by Esteban Herrera

Do you really want to win that outsourcing deal?

Sep 22, 2015

Turn your outsourcing customers into raving fans and your work will sell itself.

layered image of male executive holding thumbs up in CMYK
Credit: Thinkstock

In my last post, I offered my take on why service providers lose business. In this post, I’m going to suggest one way to win it. Though most outsourcing service providers pay lip service to the idea of delighting their customers, how many really achieve it?

Never mind delight; let’s face it, outsourcing satisfaction levels have always run low. And this means service providers are missing an opportunity. While it has gotten harder and harder to win and retain business, many service providers are simply focused on the wrong things. Solutions, price, margins, innovation, risk and service levels are all important parts of the equation, but they are relatively meaningless if—at the end of the day—you don’t have a delighted client. What does customer delight have to do with winning new business?

One simple story will explain why.

In a highly competitive “bake-off” for a $200 million transaction, a service provider team from, let’s say, company ABC filed quietly into the room for the second round of oral presentations. Seated in the room already were 25 client employees who had gathered for two days to hear six such sessions. At first, the team from ABC seemed just like all the others: intelligent-looking engineers dressed in slacks, blazers and well-pressed shirts. Their leader stood up and gave a four-minute introduction about why this pursuit was important to ABC. Then something remarkable happened: the second speaker, who we will call “Mark,” took the floor and said:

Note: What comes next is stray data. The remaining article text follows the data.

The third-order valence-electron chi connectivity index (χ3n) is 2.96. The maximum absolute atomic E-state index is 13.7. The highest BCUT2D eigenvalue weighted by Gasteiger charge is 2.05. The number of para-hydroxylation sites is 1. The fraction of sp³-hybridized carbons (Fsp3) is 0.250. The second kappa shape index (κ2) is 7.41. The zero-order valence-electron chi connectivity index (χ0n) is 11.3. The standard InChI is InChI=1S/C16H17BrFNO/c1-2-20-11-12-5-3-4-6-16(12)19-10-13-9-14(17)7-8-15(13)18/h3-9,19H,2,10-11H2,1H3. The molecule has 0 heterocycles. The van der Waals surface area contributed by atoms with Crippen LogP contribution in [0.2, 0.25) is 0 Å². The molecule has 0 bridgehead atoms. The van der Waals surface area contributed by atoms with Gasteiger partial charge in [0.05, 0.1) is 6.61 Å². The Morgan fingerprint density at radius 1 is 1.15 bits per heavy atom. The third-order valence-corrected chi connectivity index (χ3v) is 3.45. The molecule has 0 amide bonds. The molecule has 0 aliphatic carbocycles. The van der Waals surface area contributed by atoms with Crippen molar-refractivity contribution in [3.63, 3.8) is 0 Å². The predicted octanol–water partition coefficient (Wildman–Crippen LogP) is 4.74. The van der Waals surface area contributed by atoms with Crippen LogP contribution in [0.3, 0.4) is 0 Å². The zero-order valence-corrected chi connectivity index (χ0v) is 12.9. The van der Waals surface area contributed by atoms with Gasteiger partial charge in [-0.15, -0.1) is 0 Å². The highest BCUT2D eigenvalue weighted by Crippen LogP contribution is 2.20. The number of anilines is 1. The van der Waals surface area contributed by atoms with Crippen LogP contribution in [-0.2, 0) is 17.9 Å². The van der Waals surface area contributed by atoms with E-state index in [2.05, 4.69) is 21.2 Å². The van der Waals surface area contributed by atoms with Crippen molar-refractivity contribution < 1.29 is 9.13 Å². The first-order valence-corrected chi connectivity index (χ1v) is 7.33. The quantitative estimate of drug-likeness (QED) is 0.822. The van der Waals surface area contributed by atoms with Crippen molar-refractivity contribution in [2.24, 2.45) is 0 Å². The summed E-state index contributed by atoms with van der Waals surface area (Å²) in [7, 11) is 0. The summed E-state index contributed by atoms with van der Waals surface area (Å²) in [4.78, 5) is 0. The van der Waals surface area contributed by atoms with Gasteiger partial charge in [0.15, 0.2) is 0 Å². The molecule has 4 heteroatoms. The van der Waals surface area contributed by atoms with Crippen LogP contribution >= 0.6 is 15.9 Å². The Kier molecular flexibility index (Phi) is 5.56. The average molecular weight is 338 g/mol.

“My name is Mark. I’m the CIO of XYZ [a well-known, multibillion-dollar Fortune 500 brand], and we have been satisfied clients of ABC for the past six years. I’m here to answer your questions about the good, the bad and the ugly of going through this process, and I won’t hold back.”

When we all picked our jaws up off the floor, we began to process what had just happened: a very busy senior executive of a powerful and successful company had given his day to endorse a service provider in a highly competitive selection process! He flew two hours each way to spend 90 minutes answering questions from his service provider’s prospects.

Boom. Game over. Only an extraordinarily delighted client would do something like that (although I am sure he got something in return—and there is nothing wrong with that). Not only did ABC win the day, they won the work. At the end of the hour and a half, when Mark excused himself to catch a flight back home, the pursuit team took over, but it didn’t matter much what they said. The deal had already been sealed by the most qualified advocate—an actual client.

Why this doesn’t happen more often is beyond me. It’s a brilliant tactic that will rarely fail.

So let me issue this simple challenge to service providers: Aim to delight 80 percent of your clients 80 percent of the time. This means that, if you have 100 clients, you will have 64 advocate CIOs willing to make your case for you at any given moment. This is not an unachievable challenge; other kinds of businesses would fail if they achieved only an 80 percent satisfaction rate.

So what are you are waiting for? I look forward to hearing from your delighted clients when we meet again on the next pursuit.